With last week's reappointment of Ben S. Bernanke as chairman of the Federal Reserve, one of President Obama's biggest staffing headaches is all but over. Now on to the hundreds more that still require attention.
Seven months into his term, both a running Post count and a tally from the White House Transition Project, reported in The New York Times last week, show that fewer than half of the Obama administration's 500 or so senior positions are filled. Obama is waging war without an Army secretary. His attorney general's newly appointed special counsel will investigate the application of legal memos produced in the Bush-era Office of Legal Counsel (OLC) even as his own OLC is leaderless.
In many cases, Republicans have unjustly delayed confirmation. Kansas lawmakers put a hold on Rep. John M. McHugh, R-N.Y., Mr. Obama's nominee for Army secretary, because they don't want detainees from Guantanamo Bay moved to their state's Fort Leavenworth. And Dawn E. Johnsen, Mr. Obama's OLC pick, who has faced overblown charges of being too "ideological," has waited so long for confirmation that she signed up to teach a course at Indiana University in the coming school year.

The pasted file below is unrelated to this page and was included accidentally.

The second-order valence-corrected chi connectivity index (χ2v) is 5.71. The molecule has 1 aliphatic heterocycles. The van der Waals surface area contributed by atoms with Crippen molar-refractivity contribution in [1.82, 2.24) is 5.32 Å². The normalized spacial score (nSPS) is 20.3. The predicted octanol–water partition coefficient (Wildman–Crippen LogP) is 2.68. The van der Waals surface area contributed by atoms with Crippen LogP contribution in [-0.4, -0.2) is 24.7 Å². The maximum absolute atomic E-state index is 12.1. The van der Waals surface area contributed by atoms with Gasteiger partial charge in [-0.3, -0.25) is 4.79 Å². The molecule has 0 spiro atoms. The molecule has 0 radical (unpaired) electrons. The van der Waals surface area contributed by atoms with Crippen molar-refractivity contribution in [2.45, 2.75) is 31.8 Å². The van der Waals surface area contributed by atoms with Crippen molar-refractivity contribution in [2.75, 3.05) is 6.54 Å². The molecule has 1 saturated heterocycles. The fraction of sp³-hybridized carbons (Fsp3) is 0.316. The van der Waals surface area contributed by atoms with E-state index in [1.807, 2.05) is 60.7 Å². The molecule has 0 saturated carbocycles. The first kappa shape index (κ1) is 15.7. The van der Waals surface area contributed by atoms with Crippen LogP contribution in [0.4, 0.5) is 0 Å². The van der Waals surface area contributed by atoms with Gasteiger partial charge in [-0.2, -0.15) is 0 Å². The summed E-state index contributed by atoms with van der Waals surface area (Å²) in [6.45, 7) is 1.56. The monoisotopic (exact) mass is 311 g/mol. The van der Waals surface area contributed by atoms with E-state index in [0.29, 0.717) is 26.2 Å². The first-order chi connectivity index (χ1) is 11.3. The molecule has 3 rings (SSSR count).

Mr. Obama also hasn't nominated anyone yet for many of the open slots. The White House says that it's doing far better than the president's recent predecessors, citing a count that includes lower-ranking appointments. But the byzantine system is still unnecessarily time-consuming, requiring the completion of redundant questionnaires that read with the length and ease of a Pynchon novel, on everything from foreign travel, no matter how brief, to years of tax filings.
In the meantime, civil servants are filling in as interim managers. Some career officials might be excellent stand-ins; others won't be as comfortable pressing forward with policy development and execution as hand-picked appointees. The invasive process also discourages talented people from pursuing or accepting political appointments.
Lawmakers should be less quick to use confirmations as bargaining chips and should limit the use of holds. They should think about just how many positions really require Senate confirmation. And they might change the rules so that appointees are automatically confirmed after a reasonable time, unless a majority in the Senate votes not to confirm a nominee.
The White House should examine whether its vetting, stepped up after some high-profile withdrawals this year, is now too thorough. Both should get together to harmonize the vetting process, so that nominees have to fill out only one, standardized set of forms; that might even cut down on the absurd intensity of the background checks.
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